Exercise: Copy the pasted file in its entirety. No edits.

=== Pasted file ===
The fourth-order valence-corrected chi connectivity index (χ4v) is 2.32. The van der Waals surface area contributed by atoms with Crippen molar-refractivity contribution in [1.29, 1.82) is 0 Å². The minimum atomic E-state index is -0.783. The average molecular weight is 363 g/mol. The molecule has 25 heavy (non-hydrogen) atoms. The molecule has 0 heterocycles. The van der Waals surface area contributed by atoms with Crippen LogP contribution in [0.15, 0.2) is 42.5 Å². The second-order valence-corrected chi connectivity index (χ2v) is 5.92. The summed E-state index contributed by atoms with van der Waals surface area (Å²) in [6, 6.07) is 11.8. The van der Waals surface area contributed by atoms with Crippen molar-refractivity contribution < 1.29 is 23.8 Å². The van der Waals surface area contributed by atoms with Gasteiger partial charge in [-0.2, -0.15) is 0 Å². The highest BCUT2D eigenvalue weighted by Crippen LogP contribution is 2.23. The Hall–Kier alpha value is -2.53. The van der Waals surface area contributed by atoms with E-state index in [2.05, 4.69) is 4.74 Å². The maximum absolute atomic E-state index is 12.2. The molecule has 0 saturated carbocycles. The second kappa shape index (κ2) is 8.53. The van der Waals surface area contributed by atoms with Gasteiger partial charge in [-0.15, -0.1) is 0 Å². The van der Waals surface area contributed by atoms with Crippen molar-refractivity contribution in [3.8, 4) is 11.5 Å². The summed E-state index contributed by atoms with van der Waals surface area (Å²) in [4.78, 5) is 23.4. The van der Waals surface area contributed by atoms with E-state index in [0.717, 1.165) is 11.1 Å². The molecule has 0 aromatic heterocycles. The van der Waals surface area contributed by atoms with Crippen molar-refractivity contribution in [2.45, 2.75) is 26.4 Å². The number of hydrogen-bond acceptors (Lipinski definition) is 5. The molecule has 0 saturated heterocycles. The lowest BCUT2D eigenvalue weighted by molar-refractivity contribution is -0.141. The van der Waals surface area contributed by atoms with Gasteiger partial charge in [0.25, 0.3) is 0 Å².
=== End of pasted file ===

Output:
The fourth-order valence-corrected chi connectivity index (χ4v) is 2.32. The van der Waals surface area contributed by atoms with Crippen molar-refractivity contribution in [1.29, 1.82) is 0 Å². The minimum atomic E-state index is -0.783. The average molecular weight is 363 g/mol. The molecule has 25 heavy (non-hydrogen) atoms. The molecule has 0 heterocycles. The van der Waals surface area contributed by atoms with Crippen LogP contribution in [0.15, 0.2) is 42.5 Å². The second-order valence-corrected chi connectivity index (χ2v) is 5.92. The summed E-state index contributed by atoms with van der Waals surface area (Å²) in [6, 6.07) is 11.8. The van der Waals surface area contributed by atoms with Crippen molar-refractivity contribution < 1.29 is 23.8 Å². The van der Waals surface area contributed by atoms with Gasteiger partial charge in [-0.2, -0.15) is 0 Å². The highest BCUT2D eigenvalue weighted by Crippen LogP contribution is 2.23. The Hall–Kier alpha value is -2.53. The van der Waals surface area contributed by atoms with E-state index in [2.05, 4.69) is 4.74 Å². The maximum absolute atomic E-state index is 12.2. The molecule has 0 saturated carbocycles. The second kappa shape index (κ2) is 8.53. The van der Waals surface area contributed by atoms with Gasteiger partial charge in [-0.15, -0.1) is 0 Å². The van der Waals surface area contributed by atoms with Crippen molar-refractivity contribution in [3.8, 4) is 11.5 Å². The summed E-state index contributed by atoms with van der Waals surface area (Å²) in [4.78, 5) is 23.4. The van der Waals surface area contributed by atoms with E-state index in [0.717, 1.165) is 11.1 Å². The molecule has 0 aromatic heterocycles. The van der Waals surface area contributed by atoms with Crippen molar-refractivity contribution in [2.45, 2.75) is 26.4 Å². The number of hydrogen-bond acceptors (Lipinski definition) is 5. The molecule has 0 saturated heterocycles. The lowest BCUT2D eigenvalue weighted by molar-refractivity contribution is -0.141. The van der Waals surface area contributed by atoms with Gasteiger partial charge in [0.25, 0.3) is 0 Å².